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Data, tech, and honest advice are key tools against affordability woes – poll result

  • 27/05/2022
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Data, tech, and honest advice are key tools against affordability woes – poll result
Many people in the UK are worrying about meeting daily costs, and these worries are seeping into the mortgage market.

Inflation is at a 40-year high and Office for National Statistics (ONS) data has revealed that 23 per cent of UK adults are finding it difficult to pay household bills.

The latest Mortgage Solutions’ poll revealed that an overwhelming majority of brokers, 63 per cent, were seeing their clients already start to struggle with affordability while 37 per cent said they were not.


‘This situation is only likely to get worse.’

Tanya Toumadj, CEO at Mortgage Broker Tools (MBT), said data from the MBT Affordability Index and its previous white paper reflects the sentiment of most of our respondees.

She added: “More customers are struggling to demonstrate the affordability they need to borrow the loan sizes they request. In January 2021, only 18 per cent of customers were offered a loan size smaller than they requested, but in April this year, this had risen to 23 per cent of customers.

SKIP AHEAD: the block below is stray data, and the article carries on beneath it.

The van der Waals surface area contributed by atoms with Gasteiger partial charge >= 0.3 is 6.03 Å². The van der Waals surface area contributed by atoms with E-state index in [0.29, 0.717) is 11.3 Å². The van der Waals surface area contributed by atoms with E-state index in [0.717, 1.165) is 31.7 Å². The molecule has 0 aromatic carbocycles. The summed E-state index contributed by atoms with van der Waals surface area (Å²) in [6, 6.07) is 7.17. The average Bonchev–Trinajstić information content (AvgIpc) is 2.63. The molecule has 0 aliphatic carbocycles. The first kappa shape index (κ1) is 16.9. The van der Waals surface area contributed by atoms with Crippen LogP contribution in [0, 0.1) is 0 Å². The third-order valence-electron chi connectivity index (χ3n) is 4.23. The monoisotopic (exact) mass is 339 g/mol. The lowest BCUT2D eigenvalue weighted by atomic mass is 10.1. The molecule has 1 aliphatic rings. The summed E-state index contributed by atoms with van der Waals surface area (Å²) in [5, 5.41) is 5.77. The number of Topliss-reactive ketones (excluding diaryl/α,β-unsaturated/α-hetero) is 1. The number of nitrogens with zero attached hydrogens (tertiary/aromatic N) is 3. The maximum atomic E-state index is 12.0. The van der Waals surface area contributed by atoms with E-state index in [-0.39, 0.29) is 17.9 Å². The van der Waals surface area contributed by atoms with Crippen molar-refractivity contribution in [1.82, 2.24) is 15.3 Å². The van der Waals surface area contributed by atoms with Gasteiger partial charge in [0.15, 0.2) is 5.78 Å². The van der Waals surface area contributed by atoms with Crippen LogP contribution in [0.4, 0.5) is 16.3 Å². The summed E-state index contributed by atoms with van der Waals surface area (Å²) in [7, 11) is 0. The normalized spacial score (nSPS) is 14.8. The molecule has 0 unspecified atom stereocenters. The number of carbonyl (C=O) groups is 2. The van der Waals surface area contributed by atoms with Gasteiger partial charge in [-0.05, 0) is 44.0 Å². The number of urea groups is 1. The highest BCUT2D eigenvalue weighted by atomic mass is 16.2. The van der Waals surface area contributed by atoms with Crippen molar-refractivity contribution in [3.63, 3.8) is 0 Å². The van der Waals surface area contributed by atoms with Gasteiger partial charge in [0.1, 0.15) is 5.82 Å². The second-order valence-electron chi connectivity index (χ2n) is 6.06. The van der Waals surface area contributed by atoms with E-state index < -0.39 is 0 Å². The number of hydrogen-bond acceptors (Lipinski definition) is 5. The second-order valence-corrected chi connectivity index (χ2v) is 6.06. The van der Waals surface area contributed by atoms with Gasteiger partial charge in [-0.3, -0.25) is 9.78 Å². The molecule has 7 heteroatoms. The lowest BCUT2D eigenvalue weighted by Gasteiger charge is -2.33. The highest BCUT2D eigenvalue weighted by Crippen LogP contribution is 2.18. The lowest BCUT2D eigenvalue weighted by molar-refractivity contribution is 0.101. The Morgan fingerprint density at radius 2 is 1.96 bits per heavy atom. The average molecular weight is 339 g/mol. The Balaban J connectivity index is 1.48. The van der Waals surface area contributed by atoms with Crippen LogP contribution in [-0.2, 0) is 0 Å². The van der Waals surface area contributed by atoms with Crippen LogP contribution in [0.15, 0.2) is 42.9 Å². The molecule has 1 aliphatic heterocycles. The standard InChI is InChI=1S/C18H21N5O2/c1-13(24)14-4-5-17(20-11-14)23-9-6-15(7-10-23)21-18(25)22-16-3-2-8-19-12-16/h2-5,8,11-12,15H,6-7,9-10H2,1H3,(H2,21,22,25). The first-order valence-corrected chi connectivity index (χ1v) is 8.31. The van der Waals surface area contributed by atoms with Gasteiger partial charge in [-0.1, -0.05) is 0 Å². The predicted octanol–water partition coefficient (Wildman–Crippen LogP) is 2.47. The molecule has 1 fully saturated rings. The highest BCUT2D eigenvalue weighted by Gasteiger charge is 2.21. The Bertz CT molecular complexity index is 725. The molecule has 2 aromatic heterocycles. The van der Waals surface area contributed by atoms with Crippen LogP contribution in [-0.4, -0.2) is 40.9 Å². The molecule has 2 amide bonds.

“This situation is only likely to get worse.”

Ian Hewett, adviser at Aims Financial and The Bearded Broker, reported that while none of his current client base is struggling, but there are signs the wind is changing.

He said: “I have had a couple of enquiries from single applicants, and they are going to get hit hard with the affordability calculator used. With only one income stream and bills increasing faster than the details on Sue Grays’ report, it will be a more challenging landscape for those individual borrowers nearer the ONS national average wage.”

Greg Cunnington, COO at LDN Finance, feels first-time buyers are “definitely feeling the pinch now more than ever.”

“I suspect renters will be mainly impacted by the cost of living rises, but we have not seen it impact those buying. We continue to see a huge desire for first-time buyers to get on the ladder or for home movers to upgrade.